Comfort Zones

For more than a century, St. Matthew’s has been like nearly every other traditionally Lutheran Church: in a comfort zone.

All of us like what we like and we are comfortable liking it.

Nearly every Lutheran Church is the same. This doesn’t make any congregation that is in the comfort zone bad or out of touch – it makes them comfortable, relaxed, and happy that their church is open on Sunday mornings.

I believe it is time for a change, where we are not in a comfort zone, but are excited at possibilities of what bringing the Gospel to people means to our Christians lives. Excitement for the Gospel means we’re being led by the cross in all aspects of our church and outside-of-church lives. Hope in the Gospel is experiencing the true meaning of God’s love and forgiveness with others. 

Comfort zone church is history.

It is the time of living hope.

New Hope, Day One

No one at St. Matthew’s in New Milford, NJ has ever gone through the process of starting a new church. The challenges, the fears, the “where are we going to worship” questions have never been a part of the everyday Christian life of any of the congregants of our 123 year old church in northern New Milford.

A series of challenges over the past few years has opened the doors to the exciting opportunity of spreading the Gospel of Jesus Christ to lots of people simply by cutting away that which is holding us back, namely our fears and our building.

The fifty year old structure we call our spiritual home is in trouble. Well, it has been for a long time. We’ve put in thousands upon thousands of dollars to upgrade pieces of the building – a new roof, parking lot, handicap ramp, and the heating system, to name a few. But overwhelming problems are on the horizon – the electrical system needs to get up to code; our furnace is very old and even with the upgrades to the heating system, the furnace doesn’t have a lot of life left in her; the building really needs a cooling system because without it, our lights sometimes do not go on during the humid days of the summer; and the stucco on the outside of the building needs repair in numerous places. Oh, and that steeple leaking issue continues to vex us.

Financially, we are facing tough times. We’re a small congregation with limited financial resources. Not that small congregations are bad, but when financial issues come up, struggling with how to deal with them is a major challenge. With a building that is not attractive even with the bandages we’ve placed covering over our issues, the congregation has made the bold choice to bring the Gospel to people.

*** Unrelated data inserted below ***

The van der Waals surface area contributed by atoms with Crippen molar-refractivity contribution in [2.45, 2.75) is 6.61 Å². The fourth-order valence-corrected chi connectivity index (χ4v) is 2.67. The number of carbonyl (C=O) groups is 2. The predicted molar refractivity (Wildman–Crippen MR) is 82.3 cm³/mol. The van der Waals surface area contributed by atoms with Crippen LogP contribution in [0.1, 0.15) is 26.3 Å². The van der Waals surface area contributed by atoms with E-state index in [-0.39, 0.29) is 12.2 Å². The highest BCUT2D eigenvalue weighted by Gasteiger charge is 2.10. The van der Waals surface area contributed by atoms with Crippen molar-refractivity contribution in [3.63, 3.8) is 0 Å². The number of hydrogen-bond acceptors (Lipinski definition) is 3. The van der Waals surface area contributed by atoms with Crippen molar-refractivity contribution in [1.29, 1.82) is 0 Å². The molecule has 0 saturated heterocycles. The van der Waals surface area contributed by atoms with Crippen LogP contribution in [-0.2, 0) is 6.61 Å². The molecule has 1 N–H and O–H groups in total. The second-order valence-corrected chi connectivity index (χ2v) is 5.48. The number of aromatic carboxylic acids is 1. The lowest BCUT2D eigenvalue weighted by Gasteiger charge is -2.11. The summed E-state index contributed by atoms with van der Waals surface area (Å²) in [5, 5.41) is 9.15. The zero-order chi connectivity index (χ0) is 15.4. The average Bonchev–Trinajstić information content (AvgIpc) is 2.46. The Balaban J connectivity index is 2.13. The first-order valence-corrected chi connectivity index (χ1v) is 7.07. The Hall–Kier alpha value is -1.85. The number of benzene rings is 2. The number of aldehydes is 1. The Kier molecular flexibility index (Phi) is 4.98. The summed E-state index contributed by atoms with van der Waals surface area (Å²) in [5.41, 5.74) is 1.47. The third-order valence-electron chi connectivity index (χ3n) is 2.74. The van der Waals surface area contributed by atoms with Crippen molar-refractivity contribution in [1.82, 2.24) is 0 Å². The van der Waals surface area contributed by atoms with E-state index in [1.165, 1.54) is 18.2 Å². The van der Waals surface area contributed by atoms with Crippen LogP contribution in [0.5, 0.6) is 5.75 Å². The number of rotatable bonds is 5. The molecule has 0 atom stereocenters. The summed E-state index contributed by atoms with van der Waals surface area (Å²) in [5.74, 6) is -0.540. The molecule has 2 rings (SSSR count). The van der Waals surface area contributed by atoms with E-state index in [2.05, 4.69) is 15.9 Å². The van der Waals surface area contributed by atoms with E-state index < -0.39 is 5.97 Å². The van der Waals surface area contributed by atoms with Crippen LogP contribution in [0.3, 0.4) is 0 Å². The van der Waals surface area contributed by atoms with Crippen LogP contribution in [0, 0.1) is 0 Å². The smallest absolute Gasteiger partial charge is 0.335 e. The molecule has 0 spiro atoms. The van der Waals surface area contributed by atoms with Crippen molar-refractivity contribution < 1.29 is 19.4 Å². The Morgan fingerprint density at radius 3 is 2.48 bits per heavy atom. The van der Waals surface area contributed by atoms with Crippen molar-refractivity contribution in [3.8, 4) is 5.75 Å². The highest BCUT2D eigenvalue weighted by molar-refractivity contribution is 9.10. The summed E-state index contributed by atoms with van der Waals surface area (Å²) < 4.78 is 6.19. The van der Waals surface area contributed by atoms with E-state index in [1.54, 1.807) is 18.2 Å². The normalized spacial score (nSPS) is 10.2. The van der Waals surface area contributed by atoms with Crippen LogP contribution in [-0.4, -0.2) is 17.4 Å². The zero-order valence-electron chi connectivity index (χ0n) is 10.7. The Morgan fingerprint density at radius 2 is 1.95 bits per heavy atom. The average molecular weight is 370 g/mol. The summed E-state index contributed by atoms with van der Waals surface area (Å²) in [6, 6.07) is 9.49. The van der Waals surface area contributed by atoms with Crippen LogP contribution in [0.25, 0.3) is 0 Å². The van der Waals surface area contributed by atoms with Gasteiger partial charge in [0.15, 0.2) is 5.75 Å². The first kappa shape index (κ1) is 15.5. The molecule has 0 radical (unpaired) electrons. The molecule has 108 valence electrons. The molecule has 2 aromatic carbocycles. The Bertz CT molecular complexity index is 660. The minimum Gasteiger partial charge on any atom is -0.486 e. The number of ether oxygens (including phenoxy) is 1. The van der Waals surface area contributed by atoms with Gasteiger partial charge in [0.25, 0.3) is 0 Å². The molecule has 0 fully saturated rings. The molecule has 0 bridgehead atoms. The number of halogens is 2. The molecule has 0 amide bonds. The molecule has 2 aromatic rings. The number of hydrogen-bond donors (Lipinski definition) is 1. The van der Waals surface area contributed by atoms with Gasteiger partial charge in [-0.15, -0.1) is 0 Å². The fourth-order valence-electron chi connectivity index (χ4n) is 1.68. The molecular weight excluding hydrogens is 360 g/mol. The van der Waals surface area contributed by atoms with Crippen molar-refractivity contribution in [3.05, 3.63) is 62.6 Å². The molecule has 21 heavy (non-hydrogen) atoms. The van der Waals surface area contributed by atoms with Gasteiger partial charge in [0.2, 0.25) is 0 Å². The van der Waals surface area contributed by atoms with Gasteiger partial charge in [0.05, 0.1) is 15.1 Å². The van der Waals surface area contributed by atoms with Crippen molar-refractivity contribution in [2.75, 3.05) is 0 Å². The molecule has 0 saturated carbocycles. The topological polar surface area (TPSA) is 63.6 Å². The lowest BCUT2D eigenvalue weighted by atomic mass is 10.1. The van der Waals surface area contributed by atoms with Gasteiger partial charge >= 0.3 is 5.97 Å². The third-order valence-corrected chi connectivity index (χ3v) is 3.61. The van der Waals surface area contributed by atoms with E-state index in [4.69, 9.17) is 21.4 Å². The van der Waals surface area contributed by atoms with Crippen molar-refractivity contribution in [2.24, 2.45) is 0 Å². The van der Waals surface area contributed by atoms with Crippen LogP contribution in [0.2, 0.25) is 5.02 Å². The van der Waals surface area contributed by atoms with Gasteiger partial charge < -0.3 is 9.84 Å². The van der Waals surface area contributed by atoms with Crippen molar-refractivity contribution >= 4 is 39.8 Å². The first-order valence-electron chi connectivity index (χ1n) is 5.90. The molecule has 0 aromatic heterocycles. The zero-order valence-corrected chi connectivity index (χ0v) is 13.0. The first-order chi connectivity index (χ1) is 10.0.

New Hope 3In early June, St. Matthew’s voted to sell our property in New Milford and move, to take up the mantle of bringing Jesus to His people, to partner with our LCMS friends to build a new St. Matthew’s and a new suburban ministry effort in Bergen County. A joyfully Lutheran ministry effort that shows and builds on the strengths of Jesus Christ. We want to bring to God’s people the hope of life centered on faith in Jesus, to be a people not worried about making mistakes, but seeking forgiveness from God and of one another. We want ministries that change lives for the better. And we want to build a community in different places that focuses on the hope that lives can get better and, by working with God, we can change them forever!

Essentially, we want to center our new church on the mission of bringing New Hope to people in our faith community now and those outside of it who need to hear the love of God in Jesus Christ.

As I was praying this afternoon after eating lunch, I don’t know if it was the Spirit or not but I had an urge to start this new church project. Why wait until the fall when people come back from summer vacation?

Why not kick off the New Hope project today?

There is plenty that needs to get done at St. Matthew’s in both the near and long term to make this project come to life. It starts now. We’ll need to hold lots of meetings with pastors and churches and church leaders and towns people. Inside St. Matthew’s, we need to discuss a lot of things about all of our “stuff” and what we’re going to do with all of it. We need to plan and most importantly, we need to pray.

We’re starting over.

It’s all about the New Hope found only in Jesus.

 

“Have We No Decency”

 

From Mona Charen at The National Review:

Not too long ago, I returned to my parked car and found a sheet of paper on the windshield bearing an expletive-laden message. The anonymous poster had obviously gone to some effort to make these flyers on his home computer — complete with color cartoon figures and such. It let me know what a $#@&*%! I was. My sin was having parked my car a tiny bit over the white line. I confess, I’m guilty. The garage was full of empty spaces, mind you, and it was only a few inches, but still, it was wrong. But did it require that response? If he had to vent his rage, couldn’t he have left a note saying “It’s inconsiderate to park over the white line”? My offense seems to have been merely an excuse. This person, clearly overflowing with hostility to his fellow men, had preprinted these vulgar missives, and delivered them to everyone who offended him.

Is it my imagination or has the tone of the Internet seeped into daily life? People often suggest that Twitter’s cruelty and misanthropy are unique to the format. Announcing that he was deleting Twitter from his phone, Andrew Sullivan advised: “Social media has turned journalism into junk, has promoted addictive addlement in our brains, is wrecking our democracy, and slowly replacing life with pseudo-life.”

Continue reading “Have We No Decency?” Written by Mona Charen at National Review